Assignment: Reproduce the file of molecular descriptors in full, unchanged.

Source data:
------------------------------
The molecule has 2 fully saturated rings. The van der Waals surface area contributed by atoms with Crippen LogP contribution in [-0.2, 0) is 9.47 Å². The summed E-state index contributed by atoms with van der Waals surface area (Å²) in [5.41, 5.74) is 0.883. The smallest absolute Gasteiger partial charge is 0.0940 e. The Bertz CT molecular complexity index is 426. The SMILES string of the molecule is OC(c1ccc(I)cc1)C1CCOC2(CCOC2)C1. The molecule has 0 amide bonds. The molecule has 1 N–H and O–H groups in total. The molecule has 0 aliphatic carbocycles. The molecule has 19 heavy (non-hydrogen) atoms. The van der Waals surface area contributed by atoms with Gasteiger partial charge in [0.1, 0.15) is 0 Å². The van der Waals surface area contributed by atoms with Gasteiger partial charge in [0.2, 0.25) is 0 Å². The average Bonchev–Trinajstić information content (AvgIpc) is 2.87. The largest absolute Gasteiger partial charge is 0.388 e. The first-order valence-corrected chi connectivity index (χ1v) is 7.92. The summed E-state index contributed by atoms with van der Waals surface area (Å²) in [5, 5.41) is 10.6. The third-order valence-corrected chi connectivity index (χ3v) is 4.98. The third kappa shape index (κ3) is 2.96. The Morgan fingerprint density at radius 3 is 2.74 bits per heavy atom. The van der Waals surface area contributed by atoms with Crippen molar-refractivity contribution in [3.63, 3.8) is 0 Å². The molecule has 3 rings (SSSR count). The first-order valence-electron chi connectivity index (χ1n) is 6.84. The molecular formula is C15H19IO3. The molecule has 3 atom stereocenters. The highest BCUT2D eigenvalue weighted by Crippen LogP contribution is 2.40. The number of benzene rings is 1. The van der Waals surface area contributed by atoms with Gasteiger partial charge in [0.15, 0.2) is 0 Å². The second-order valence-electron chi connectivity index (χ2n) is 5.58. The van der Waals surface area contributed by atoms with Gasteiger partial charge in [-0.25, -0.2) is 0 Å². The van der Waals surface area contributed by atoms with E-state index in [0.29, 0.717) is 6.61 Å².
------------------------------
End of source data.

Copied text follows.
The molecule has 2 fully saturated rings. The van der Waals surface area contributed by atoms with Crippen LogP contribution in [-0.2, 0) is 9.47 Å². The summed E-state index contributed by atoms with van der Waals surface area (Å²) in [5.41, 5.74) is 0.883. The smallest absolute Gasteiger partial charge is 0.0940 e. The Bertz CT molecular complexity index is 426. The SMILES string of the molecule is OC(c1ccc(I)cc1)C1CCOC2(CCOC2)C1. The molecule has 0 amide bonds. The molecule has 1 N–H and O–H groups in total. The molecule has 0 aliphatic carbocycles. The molecule has 19 heavy (non-hydrogen) atoms. The van der Waals surface area contributed by atoms with Gasteiger partial charge in [0.1, 0.15) is 0 Å². The van der Waals surface area contributed by atoms with Gasteiger partial charge in [0.2, 0.25) is 0 Å². The average Bonchev–Trinajstić information content (AvgIpc) is 2.87. The largest absolute Gasteiger partial charge is 0.388 e. The first-order valence-corrected chi connectivity index (χ1v) is 7.92. The summed E-state index contributed by atoms with van der Waals surface area (Å²) in [5, 5.41) is 10.6. The third-order valence-corrected chi connectivity index (χ3v) is 4.98. The third kappa shape index (κ3) is 2.96. The Morgan fingerprint density at radius 3 is 2.74 bits per heavy atom. The van der Waals surface area contributed by atoms with Crippen molar-refractivity contribution in [3.63, 3.8) is 0 Å². The molecule has 3 rings (SSSR count). The first-order valence-electron chi connectivity index (χ1n) is 6.84. The molecular formula is C15H19IO3. The molecule has 3 atom stereocenters. The highest BCUT2D eigenvalue weighted by Crippen LogP contribution is 2.40. The number of benzene rings is 1. The van der Waals surface area contributed by atoms with Gasteiger partial charge in [0.15, 0.2) is 0 Å². The second-order valence-electron chi connectivity index (χ2n) is 5.58. The van der Waals surface area contributed by atoms with Gasteiger partial charge in [-0.25, -0.2) is 0 Å². The van der Waals surface area contributed by atoms with E-state index in [0.29, 0.717) is 6.61 Å².